I agree, I actually thought Ireland looked up to it throughout and I don’t think other sides and fans appreciate but I think Ireland got probably the most clinical performance from NZ in years. Only the same quarter in 2015 vs France matches this.

Every pass stuck, every option was correct, every etc etc.

I couldn’t believe how things were just hanging together with every little 50/50, and there were a lot of them.

Even if two or three had gone awry then I think Ireland are back in it but they didn’t.

Irish errors came simply from the pressure and speed of the match. It was relentless. Even for the ABs.

But in the end going forward Ireland do need to adopt a more comprehensive game plan. Farrells defensive master plan of 3-4 years ago has been thoroughly broken down and is now out of date. That’s all the ABs have focussed on the last two years, breaking Farrells defensive strategy down. It’s why you have Beaudy at FB.

I’ve seen analysis of the match where it’s started with full intent, the four pronged defence designed up to upset, but as the match progresses it gets worn down until we are able to throw a twenty meter pass to Jordie on the right with Earls ten meters infield, the defence deconstructed completely.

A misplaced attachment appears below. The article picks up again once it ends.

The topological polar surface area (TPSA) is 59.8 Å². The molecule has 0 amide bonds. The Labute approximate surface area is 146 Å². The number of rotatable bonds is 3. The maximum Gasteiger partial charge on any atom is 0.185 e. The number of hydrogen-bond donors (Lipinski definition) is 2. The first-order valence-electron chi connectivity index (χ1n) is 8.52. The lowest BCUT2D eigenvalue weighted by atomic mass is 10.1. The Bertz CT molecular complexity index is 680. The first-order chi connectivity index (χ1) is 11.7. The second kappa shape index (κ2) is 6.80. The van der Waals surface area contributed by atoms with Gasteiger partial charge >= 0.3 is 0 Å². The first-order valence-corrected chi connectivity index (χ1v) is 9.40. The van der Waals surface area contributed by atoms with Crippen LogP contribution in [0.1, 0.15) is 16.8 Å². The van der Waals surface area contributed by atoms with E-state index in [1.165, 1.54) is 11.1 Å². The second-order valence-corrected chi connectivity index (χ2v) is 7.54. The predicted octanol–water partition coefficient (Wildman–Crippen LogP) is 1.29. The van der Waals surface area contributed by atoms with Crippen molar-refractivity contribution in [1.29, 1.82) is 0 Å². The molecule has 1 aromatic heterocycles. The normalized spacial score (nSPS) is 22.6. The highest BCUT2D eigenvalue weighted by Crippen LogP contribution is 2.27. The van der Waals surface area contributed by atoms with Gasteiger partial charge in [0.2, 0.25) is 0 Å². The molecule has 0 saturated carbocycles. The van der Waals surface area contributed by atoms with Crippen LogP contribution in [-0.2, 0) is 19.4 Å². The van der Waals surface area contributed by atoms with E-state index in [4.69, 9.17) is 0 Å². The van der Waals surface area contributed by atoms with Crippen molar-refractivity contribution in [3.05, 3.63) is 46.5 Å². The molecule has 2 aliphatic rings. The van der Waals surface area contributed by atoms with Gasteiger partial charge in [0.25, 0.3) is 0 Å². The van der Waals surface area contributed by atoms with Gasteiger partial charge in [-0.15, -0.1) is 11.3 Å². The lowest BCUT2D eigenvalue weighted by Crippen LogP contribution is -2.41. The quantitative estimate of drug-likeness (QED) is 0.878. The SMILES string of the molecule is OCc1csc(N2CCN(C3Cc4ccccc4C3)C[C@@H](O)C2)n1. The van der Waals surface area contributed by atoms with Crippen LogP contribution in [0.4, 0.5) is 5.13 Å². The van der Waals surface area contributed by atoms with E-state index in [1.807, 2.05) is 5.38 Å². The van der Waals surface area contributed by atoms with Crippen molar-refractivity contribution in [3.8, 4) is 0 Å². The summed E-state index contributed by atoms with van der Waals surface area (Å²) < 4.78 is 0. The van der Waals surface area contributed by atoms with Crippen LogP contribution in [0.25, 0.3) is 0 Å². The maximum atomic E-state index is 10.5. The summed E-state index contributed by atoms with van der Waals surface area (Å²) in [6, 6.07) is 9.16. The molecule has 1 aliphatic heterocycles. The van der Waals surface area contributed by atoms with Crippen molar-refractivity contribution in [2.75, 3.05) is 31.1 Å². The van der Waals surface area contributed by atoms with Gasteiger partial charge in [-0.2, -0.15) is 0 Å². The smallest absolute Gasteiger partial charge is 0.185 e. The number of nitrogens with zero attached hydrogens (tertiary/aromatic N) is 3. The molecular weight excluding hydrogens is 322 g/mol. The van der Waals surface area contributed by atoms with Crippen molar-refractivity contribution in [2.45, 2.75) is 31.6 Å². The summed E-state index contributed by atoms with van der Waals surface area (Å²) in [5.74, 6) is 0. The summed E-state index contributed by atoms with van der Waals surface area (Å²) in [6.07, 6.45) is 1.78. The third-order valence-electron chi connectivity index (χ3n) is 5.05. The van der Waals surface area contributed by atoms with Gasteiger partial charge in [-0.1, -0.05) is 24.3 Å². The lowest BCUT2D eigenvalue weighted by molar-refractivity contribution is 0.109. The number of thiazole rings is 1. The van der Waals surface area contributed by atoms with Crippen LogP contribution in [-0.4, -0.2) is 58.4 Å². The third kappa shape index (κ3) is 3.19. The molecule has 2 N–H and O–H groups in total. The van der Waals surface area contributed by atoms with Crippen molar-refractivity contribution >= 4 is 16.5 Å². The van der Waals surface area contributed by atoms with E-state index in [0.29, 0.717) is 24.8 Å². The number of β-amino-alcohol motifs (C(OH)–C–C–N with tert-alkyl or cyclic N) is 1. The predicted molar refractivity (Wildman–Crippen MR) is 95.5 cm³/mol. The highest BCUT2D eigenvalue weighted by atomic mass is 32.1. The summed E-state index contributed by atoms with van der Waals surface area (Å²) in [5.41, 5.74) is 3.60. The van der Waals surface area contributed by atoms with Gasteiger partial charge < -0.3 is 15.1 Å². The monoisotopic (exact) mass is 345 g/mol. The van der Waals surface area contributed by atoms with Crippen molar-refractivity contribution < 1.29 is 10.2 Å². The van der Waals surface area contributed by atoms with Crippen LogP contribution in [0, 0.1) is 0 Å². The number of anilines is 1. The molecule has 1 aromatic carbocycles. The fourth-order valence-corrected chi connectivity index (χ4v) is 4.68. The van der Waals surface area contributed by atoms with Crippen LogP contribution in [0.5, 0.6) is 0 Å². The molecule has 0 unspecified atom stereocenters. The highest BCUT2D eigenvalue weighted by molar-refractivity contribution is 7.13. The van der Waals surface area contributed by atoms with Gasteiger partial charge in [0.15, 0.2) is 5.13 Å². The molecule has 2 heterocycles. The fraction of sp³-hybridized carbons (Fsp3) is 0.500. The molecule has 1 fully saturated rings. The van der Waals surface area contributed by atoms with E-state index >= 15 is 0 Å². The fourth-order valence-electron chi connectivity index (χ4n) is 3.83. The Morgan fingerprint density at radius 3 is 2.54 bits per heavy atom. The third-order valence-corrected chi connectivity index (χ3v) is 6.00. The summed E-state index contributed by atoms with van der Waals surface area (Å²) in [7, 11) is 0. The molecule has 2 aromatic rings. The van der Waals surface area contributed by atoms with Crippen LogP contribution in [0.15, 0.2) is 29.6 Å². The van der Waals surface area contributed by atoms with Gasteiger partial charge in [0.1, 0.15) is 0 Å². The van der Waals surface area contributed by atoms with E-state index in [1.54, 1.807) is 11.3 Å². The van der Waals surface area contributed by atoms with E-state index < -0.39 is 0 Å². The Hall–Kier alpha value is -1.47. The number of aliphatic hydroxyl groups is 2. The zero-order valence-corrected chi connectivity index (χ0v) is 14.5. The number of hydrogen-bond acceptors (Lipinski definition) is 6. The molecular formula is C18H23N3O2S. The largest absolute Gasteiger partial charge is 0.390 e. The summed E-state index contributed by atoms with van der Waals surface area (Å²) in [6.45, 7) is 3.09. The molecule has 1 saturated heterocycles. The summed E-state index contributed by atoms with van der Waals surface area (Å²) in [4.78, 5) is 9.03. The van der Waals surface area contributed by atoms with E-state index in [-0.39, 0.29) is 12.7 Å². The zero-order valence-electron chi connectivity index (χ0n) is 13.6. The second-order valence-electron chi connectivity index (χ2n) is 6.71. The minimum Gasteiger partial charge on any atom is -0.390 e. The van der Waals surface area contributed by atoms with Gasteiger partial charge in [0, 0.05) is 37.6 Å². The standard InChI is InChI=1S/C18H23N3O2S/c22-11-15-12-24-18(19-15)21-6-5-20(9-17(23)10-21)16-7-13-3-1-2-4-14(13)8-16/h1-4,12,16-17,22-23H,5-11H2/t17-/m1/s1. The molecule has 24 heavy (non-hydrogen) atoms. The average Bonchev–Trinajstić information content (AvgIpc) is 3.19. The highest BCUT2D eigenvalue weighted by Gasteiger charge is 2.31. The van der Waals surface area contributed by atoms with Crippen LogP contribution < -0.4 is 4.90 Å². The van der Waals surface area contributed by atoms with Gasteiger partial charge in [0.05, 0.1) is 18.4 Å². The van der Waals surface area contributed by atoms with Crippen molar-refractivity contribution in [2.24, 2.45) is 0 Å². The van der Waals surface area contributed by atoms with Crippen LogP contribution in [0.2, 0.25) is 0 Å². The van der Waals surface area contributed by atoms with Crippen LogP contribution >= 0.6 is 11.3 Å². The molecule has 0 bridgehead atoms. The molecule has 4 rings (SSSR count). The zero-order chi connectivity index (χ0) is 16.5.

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Post by asoreleftshoulder on Fri 25 Oct 2019, 9:42 pm

SecretFly wrote:But offloading does assist in the winning of games.  

What I kinda get annoyed about is this persistent claim that offloading is a luxury, offloading is frivolous and showy, offloading isn't required to play the game and win....and maybe most often used by sceptics, offloading is for more skilled players than we have.  That last one drives me mad!  Wink